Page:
Het lichaam van het dorp: Publieke schuld op het Hollandse platteland rond 1500

Research output: Contribution to journalArticle

Abstract

Public debt soared in the late-medieval Low Countries: towns borrowed considerable sums from creditors and often ended up defaulting on their financial obligations. The author uses a tax inquiry from 1514 to demonstrate that villages also managed to create funded debt, which they secured on the public body of the village. As a result, around 1500 the majority of the villages in Holland owed annuities to local and foreign creditors. This public debt was particularly contracted to be able to pay taxes to the sovereign, but it also allowed villages to invest in water management and mills and to protect themselves against encroachments by noblemen and towns. Thus they could use their access to capital markets to defend the interests of the public body and its members. Furthermore, the possibilities villages had to borrow and the conditions against which these loans were contracted, tell us a lot about the level of sophistication of capital markets in late-medieval Holland.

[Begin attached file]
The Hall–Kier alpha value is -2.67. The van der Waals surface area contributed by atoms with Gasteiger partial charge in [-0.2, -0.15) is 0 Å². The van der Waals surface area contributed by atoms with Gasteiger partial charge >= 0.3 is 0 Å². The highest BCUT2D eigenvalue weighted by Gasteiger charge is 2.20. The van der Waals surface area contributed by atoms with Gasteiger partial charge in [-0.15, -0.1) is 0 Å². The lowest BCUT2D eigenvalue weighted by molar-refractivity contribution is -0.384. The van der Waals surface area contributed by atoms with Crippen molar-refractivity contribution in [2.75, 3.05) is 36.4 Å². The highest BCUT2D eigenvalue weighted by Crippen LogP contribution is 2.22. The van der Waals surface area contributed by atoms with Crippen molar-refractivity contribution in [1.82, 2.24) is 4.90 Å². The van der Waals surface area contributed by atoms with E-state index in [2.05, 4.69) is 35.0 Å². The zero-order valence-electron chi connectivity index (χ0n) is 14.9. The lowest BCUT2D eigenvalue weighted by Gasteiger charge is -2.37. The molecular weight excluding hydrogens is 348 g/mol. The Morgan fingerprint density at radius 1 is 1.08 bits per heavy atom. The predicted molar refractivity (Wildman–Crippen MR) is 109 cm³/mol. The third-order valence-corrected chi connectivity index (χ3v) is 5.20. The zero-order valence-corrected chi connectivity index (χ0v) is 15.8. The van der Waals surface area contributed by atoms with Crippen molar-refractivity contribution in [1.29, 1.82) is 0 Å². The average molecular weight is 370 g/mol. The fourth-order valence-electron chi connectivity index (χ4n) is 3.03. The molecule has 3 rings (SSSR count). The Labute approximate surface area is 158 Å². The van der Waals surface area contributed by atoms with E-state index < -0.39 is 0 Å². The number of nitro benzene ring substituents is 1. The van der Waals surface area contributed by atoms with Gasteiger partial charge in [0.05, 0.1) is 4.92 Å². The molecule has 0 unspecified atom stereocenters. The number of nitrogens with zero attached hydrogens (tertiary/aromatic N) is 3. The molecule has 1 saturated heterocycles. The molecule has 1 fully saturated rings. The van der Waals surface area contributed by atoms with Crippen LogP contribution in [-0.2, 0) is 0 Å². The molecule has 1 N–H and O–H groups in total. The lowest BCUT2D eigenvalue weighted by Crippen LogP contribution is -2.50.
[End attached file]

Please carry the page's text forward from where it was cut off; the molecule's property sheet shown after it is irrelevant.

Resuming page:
Details

Authors
Organisations
Research areas and keywords

Subject classification (UKÄ) – MANDATORY

  • Economic History
Translated title of the contributionTo the credit of the village. Public debt in the countryside of Holland around 1500
Original languageOther
Pages (from-to)107-132
Number of pages26
JournalTijdschrift voor Sociale en Economische Geschiedenis
Volume5
Issue number4
Publication statusPublished - 2008
Publication categoryResearch
Peer-reviewedYes